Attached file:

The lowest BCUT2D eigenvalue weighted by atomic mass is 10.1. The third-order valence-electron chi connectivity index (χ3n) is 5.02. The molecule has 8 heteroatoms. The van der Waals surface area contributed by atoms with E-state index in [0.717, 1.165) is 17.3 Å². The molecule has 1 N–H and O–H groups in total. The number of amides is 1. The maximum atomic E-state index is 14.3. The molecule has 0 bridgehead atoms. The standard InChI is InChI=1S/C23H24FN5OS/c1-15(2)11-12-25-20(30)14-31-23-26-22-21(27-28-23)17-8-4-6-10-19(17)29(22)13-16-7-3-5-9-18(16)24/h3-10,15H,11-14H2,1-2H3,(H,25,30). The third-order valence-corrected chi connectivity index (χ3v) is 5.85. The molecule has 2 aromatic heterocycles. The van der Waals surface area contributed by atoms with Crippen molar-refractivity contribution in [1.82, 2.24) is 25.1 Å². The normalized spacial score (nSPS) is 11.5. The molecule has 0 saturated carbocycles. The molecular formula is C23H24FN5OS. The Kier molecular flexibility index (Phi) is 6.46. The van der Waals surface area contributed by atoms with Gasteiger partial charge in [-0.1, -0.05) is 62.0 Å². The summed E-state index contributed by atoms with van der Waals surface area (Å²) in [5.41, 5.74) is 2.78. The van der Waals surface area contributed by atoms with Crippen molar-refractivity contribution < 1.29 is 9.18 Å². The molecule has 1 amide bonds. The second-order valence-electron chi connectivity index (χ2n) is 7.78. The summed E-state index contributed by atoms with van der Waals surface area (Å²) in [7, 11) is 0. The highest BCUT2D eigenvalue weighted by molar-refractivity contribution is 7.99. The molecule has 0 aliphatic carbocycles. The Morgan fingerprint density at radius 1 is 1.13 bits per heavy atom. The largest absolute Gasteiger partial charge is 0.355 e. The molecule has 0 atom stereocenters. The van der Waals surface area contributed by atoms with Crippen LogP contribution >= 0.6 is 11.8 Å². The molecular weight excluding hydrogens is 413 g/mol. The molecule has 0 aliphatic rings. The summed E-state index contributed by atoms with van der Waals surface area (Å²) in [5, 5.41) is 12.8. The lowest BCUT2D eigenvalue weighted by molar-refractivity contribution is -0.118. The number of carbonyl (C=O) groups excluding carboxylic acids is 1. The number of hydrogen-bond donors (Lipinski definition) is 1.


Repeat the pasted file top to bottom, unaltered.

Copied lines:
The lowest BCUT2D eigenvalue weighted by atomic mass is 10.1. The third-order valence-electron chi connectivity index (χ3n) is 5.02. The molecule has 8 heteroatoms. The van der Waals surface area contributed by atoms with E-state index in [0.717, 1.165) is 17.3 Å². The molecule has 1 N–H and O–H groups in total. The number of amides is 1. The maximum atomic E-state index is 14.3. The molecule has 0 bridgehead atoms. The standard InChI is InChI=1S/C23H24FN5OS/c1-15(2)11-12-25-20(30)14-31-23-26-22-21(27-28-23)17-8-4-6-10-19(17)29(22)13-16-7-3-5-9-18(16)24/h3-10,15H,11-14H2,1-2H3,(H,25,30). The third-order valence-corrected chi connectivity index (χ3v) is 5.85. The molecule has 2 aromatic heterocycles. The van der Waals surface area contributed by atoms with Crippen molar-refractivity contribution in [1.82, 2.24) is 25.1 Å². The normalized spacial score (nSPS) is 11.5. The molecule has 0 saturated carbocycles. The molecular formula is C23H24FN5OS. The Kier molecular flexibility index (Phi) is 6.46. The van der Waals surface area contributed by atoms with Gasteiger partial charge in [-0.1, -0.05) is 62.0 Å². The summed E-state index contributed by atoms with van der Waals surface area (Å²) in [5.41, 5.74) is 2.78. The van der Waals surface area contributed by atoms with Crippen molar-refractivity contribution < 1.29 is 9.18 Å². The molecule has 1 amide bonds. The second-order valence-electron chi connectivity index (χ2n) is 7.78. The summed E-state index contributed by atoms with van der Waals surface area (Å²) in [7, 11) is 0. The highest BCUT2D eigenvalue weighted by molar-refractivity contribution is 7.99. The molecule has 0 aliphatic carbocycles. The Morgan fingerprint density at radius 1 is 1.13 bits per heavy atom. The largest absolute Gasteiger partial charge is 0.355 e. The molecule has 0 atom stereocenters. The van der Waals surface area contributed by atoms with Crippen LogP contribution >= 0.6 is 11.8 Å². The molecular weight excluding hydrogens is 413 g/mol. The molecule has 0 aliphatic rings. The summed E-state index contributed by atoms with van der Waals surface area (Å²) in [5, 5.41) is 12.8. The lowest BCUT2D eigenvalue weighted by molar-refractivity contribution is -0.118. The number of carbonyl (C=O) groups excluding carboxylic acids is 1. The number of hydrogen-bond donors (Lipinski definition) is 1.